Enhanced frequency analysis on a vibrated tumor with a compression cylinder

Satoshi Miura*, Hidekazu Ishiuchi, Yuta Shintaku, Victor Parque, Ayako Torisaka, Tomoyuki Miyashita

*Corresponding author for this work

Research output: Contribution to journalArticlepeer-review

3 Citations (Scopus)


Breast cancer diagnosis has been mostly accomplished through imaging. These methods have great advantages in being able to detect the presence and location of breast cancer. However, it is difficult to distinguish between a benign and malignant tumor located in a deep position because both tumor types look similar. In this paper, tissue including the tumor from skin was vibrated using a compression cylinder, to analyze the frequency difference for distinguishing tissue type. Before distinguishing between a benign and malignant tumor, it is necessary to validate that the difference between normal tissue and tumor can be distinguished. The objective of the study is to validate the feasibility to emphasize the frequency differences in a 10.0 mm or greater deep tumors during vibration by pushing a cylinder towards the deep tumor. A phantom model and finite element analysis model were constructed to simulate the breast. In the experiment, air was injected into the phantom and the displacement was measured. The frequency response for distinction of tissue types was analyzed and it was found that the displacement difference rate was over 50% at a frequency of 130 Hz when the cylinder was pushed into the sample as opposed to when not pushed in. Changes in displacement were measured according to the distance between the tumor and vibration point using finite element analysis. When the measurement and vibration points were on the center of the tumor, the difference in the resonance point was at its largest (5.5 Hz). Results show that the position of a tumor could be easily and rapidly detected by vibrations from a cylinder pushed into the diagnostic site.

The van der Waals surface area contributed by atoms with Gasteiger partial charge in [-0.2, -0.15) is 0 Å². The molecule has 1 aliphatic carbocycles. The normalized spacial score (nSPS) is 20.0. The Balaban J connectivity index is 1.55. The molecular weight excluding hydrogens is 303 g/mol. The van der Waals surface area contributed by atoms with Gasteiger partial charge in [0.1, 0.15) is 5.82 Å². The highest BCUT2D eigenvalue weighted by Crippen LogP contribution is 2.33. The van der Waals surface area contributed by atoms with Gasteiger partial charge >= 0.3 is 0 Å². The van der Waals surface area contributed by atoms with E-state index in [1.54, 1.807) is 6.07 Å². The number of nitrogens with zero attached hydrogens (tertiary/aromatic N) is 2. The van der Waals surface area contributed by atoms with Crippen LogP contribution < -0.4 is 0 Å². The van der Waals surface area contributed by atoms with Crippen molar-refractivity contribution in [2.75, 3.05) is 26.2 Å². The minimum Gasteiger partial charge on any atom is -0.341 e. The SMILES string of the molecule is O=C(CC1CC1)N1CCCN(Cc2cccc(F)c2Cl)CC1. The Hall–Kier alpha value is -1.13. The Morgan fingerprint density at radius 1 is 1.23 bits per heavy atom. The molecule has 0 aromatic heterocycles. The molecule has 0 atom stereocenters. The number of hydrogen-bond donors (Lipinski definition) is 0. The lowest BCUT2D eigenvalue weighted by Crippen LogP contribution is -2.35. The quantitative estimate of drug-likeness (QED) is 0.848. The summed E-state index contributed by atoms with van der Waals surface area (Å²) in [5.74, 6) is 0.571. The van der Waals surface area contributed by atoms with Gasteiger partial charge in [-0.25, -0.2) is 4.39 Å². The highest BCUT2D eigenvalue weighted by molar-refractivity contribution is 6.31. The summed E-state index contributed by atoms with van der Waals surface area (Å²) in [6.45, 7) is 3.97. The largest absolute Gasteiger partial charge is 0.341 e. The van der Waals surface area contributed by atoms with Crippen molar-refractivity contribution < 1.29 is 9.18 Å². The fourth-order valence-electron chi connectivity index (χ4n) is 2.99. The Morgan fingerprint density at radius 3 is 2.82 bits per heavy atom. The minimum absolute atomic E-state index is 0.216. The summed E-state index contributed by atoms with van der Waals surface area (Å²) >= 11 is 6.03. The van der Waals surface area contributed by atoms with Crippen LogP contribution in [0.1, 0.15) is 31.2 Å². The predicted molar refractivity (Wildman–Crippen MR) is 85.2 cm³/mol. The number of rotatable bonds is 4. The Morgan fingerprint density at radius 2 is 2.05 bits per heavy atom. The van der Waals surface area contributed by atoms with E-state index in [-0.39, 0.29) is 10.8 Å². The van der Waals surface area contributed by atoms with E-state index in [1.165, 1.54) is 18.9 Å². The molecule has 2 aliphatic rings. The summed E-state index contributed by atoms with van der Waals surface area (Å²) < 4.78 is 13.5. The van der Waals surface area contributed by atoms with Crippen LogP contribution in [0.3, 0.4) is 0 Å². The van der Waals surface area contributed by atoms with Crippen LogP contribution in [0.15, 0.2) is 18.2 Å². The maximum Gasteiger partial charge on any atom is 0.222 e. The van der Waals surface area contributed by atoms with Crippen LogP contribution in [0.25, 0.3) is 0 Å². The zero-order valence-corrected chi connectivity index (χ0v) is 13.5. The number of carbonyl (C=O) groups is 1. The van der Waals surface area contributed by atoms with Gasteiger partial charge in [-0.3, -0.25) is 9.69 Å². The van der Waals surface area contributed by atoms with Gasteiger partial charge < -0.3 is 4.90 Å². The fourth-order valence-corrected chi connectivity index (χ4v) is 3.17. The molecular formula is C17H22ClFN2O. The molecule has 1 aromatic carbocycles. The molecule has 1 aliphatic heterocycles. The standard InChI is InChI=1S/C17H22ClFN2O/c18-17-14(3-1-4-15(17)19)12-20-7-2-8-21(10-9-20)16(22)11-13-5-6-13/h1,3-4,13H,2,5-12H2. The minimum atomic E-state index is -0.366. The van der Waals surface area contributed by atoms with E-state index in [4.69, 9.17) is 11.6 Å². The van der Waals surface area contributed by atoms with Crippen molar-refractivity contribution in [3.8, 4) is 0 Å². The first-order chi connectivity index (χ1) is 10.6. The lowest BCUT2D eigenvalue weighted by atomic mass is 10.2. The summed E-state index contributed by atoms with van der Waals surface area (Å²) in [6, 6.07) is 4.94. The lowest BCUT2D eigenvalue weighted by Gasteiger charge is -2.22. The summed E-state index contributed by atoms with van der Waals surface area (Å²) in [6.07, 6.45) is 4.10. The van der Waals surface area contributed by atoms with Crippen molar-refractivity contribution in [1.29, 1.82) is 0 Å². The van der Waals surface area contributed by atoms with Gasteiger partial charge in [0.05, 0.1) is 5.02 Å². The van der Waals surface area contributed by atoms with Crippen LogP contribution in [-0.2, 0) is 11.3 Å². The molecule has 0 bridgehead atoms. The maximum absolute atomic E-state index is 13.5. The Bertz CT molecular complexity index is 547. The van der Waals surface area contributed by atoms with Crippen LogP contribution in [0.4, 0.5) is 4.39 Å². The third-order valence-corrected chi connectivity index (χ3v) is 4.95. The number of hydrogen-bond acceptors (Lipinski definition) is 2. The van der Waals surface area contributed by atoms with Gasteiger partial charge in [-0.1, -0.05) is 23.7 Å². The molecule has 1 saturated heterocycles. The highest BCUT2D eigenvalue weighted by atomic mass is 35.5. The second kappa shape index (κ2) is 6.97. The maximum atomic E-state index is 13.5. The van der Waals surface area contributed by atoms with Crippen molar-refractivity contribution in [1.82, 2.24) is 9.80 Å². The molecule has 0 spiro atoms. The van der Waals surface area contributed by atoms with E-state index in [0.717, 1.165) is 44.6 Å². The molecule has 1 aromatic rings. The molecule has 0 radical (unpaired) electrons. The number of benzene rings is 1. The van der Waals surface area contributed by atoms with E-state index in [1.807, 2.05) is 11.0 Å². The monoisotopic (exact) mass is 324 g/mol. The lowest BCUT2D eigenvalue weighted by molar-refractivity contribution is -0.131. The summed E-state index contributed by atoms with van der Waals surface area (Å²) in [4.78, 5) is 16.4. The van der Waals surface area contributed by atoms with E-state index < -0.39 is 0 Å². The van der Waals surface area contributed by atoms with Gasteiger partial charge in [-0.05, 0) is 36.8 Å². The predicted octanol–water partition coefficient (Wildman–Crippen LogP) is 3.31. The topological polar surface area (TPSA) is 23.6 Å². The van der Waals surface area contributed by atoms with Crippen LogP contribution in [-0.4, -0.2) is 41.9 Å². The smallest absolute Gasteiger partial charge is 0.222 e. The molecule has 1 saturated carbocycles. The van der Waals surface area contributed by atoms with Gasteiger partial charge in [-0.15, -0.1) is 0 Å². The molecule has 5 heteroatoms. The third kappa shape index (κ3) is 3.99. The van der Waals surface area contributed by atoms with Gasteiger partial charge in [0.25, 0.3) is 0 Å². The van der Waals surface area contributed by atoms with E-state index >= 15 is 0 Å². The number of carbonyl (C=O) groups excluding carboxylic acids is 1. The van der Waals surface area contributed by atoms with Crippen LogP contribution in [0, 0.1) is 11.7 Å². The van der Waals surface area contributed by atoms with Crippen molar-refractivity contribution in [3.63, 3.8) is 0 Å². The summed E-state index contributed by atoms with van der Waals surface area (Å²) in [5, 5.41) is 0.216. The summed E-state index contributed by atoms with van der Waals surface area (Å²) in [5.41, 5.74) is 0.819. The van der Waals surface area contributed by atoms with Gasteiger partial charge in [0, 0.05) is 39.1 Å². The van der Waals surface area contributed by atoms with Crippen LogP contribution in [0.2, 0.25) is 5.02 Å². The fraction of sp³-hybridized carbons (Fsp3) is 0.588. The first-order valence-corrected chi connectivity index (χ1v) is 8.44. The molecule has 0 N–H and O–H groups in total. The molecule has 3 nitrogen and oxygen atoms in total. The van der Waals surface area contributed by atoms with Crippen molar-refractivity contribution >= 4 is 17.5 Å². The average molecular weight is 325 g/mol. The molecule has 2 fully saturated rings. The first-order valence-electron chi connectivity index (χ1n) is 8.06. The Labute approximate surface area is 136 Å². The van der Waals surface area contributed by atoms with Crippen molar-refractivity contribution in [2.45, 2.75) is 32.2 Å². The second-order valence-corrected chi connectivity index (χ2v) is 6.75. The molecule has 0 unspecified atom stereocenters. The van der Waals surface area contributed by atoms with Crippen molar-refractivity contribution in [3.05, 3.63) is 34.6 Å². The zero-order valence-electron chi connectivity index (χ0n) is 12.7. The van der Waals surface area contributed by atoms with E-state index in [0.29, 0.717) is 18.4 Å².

Original languageEnglish
Article number10
JournalROBOMECH Journal
Issue number1
Publication statusPublished - 2019 Dec 1


  • Breast cancer diagnosis
  • Resonance frequency analysis
  • Vibration analysis

ASJC Scopus subject areas

  • Modelling and Simulation
  • Instrumentation
  • Mechanical Engineering
  • Control and Optimization
  • Artificial Intelligence


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